|Lieutenant||Indian Army||26 January 1950 (recommissioning and change in insignia)|
|Major||Indian Army||28 January 1960|
|Lieutenant-Colonel||Indian Army||26 November 1965|
|Colonel||Indian Army||17 December 1970|
|Brigadier||Indian Army||1971 (acting)|
24 January 1972 (substantive)
|Major General||Indian Army||26 July 1974|
|Lieutenant-General||Indian Army||5 February 1979|
|Indian Army||1 February 1986|
- Upon independence in 1947, India became a Dominion within the British Commonwealth of Nations. As a result, the rank insignia of the British Army, incorporating the Tudor Crown and four-pointed Bath Star ("pip"), was retained, as George VI remained Commander-in-Chief of the Indian Armed Forces. After 26 January 1950, when India became a republic, the President of India became Commander-in-Chief, and the Ashoka Lion replaced the crown, with a five-pointed star being substituted for the "pip."
- "Part I-Section 4: Ministry of Defence (Army Branch)". The Gazette of India. 30 March 1968. p. 261.
- Abidi, S. Sartaj Alam; Sharma, Satinder (2007). Services Chiefs of India. New Delhi: Northern Book Centre. pp. 74–75. ISBN 81-7211-162-2.
- "General Krishnaswamy Sundarji". Archived from the original on 27 May 2013. Retrieved 19 August 2013.
- "Operation Bluestar' left Gen Sundarji a changed man". Indian Express. 2000-03-06. Retrieved 2014-01-14.
- "Part I-Section 4: Ministry of Defence (Army Branch)". The Gazette of India. 10 November 1973. p. 1279.
- "Part I-Section 4: Ministry of Defence (Army Branch)". The Gazette of India. 19 April 1975. p. 553.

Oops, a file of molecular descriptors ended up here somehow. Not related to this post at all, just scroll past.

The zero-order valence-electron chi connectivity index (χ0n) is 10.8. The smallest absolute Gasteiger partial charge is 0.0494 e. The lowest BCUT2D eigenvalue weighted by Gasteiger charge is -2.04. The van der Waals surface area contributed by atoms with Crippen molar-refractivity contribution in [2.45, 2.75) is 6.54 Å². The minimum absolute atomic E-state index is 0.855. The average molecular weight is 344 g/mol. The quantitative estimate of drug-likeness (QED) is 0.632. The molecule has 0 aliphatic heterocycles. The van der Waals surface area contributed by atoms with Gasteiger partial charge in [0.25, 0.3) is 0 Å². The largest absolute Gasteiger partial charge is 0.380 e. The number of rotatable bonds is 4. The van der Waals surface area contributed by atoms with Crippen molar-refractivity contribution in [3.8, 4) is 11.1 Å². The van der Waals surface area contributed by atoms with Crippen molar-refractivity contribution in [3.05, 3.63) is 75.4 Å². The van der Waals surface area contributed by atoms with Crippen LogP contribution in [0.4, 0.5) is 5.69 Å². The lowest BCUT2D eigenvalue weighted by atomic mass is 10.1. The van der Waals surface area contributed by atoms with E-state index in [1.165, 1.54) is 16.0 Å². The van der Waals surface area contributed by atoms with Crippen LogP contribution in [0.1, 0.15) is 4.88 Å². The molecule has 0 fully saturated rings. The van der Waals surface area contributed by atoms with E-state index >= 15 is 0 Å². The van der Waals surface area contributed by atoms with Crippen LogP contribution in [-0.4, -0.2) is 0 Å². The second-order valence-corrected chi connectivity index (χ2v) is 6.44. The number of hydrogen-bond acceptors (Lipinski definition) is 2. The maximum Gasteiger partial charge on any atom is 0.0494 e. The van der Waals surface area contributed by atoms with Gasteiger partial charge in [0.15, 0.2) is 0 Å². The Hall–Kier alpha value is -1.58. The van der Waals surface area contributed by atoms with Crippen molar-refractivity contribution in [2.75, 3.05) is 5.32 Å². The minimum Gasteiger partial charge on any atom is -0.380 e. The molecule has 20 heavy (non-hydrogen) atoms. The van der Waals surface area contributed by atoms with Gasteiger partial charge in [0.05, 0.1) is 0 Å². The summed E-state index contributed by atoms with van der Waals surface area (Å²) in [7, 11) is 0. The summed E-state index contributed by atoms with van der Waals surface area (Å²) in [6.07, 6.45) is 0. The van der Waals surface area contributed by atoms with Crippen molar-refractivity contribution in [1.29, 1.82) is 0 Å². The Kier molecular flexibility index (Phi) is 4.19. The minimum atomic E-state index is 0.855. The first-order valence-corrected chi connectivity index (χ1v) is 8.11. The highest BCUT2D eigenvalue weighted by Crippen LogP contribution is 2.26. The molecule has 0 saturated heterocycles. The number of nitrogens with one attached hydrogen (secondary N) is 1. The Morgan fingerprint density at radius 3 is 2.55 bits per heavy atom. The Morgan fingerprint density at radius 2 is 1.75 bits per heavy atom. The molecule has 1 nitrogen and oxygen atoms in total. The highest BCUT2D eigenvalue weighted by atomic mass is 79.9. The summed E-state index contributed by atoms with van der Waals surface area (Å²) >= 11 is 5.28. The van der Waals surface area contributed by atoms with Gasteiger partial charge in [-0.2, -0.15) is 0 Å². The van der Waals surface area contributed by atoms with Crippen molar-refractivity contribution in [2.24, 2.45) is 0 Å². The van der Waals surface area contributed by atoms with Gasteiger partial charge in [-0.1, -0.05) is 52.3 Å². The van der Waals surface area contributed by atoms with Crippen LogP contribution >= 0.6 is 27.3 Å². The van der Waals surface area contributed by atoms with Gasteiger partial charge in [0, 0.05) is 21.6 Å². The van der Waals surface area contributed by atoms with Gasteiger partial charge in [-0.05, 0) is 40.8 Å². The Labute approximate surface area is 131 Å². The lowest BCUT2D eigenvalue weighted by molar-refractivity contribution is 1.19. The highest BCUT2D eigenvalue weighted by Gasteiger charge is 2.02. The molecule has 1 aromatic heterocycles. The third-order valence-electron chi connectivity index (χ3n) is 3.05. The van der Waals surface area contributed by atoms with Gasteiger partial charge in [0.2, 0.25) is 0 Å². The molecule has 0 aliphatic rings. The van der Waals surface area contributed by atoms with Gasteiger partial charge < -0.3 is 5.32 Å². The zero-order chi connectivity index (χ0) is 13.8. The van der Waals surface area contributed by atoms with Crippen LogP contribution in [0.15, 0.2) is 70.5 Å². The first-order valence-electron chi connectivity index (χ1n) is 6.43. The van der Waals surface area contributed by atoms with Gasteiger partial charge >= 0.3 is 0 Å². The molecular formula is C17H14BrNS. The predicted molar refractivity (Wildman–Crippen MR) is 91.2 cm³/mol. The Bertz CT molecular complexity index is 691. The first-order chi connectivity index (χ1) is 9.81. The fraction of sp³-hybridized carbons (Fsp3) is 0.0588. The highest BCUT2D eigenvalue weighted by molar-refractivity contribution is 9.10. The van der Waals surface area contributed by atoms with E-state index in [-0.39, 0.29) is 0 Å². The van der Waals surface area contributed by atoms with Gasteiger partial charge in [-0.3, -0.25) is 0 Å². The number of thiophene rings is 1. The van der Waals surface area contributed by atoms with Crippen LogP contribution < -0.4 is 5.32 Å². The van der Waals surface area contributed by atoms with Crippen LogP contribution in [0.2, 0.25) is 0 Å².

- "Part I-Section 4: Ministry of Defence (Army Branch)". The Gazette of India. 1 September 1979. p. 791.
- Tribune.com. Accessed 10 March 2007.
- "From Kashmir to Katanga". The Hindu. 4 April 2000.
- "New Designs of Crests and Badges in the Services" (PDF). Press Information Bureau of India - Archive. Archived (PDF) from the original on 8 August 2017.
- "Part I-Section 4: Ministry of Defence (Army Branch)". The Gazette of India. 11 February 1950. p. 227.
- "Part I-Section 4: Ministry of Defence (Army Branch)". The Gazette of India. 9 April 1960. p. 82.
- "Part I-Section 4: Ministry of Defence (Army Branch)". The Gazette of India. 19 May 1973. p. 578.
- "Part I-Section 4: Ministry of Defence (Army Branch)". The Gazette of India. 10 November 1973. p. 1281.
- "Part I-Section 4: Ministry of Defence (Army Branch)". The Gazette of India. 8 March 1986. p. 280.
Arun Shridhar Vaidya
| Chief of Army Staff
Vishwa Nath Sharma
G S Rawat
| Vice Chief of Army Staff
1985 - 1986
K K Hazari
S K Sinha
| General Officer Commanding-in-Chief Western Command
1983 - 1985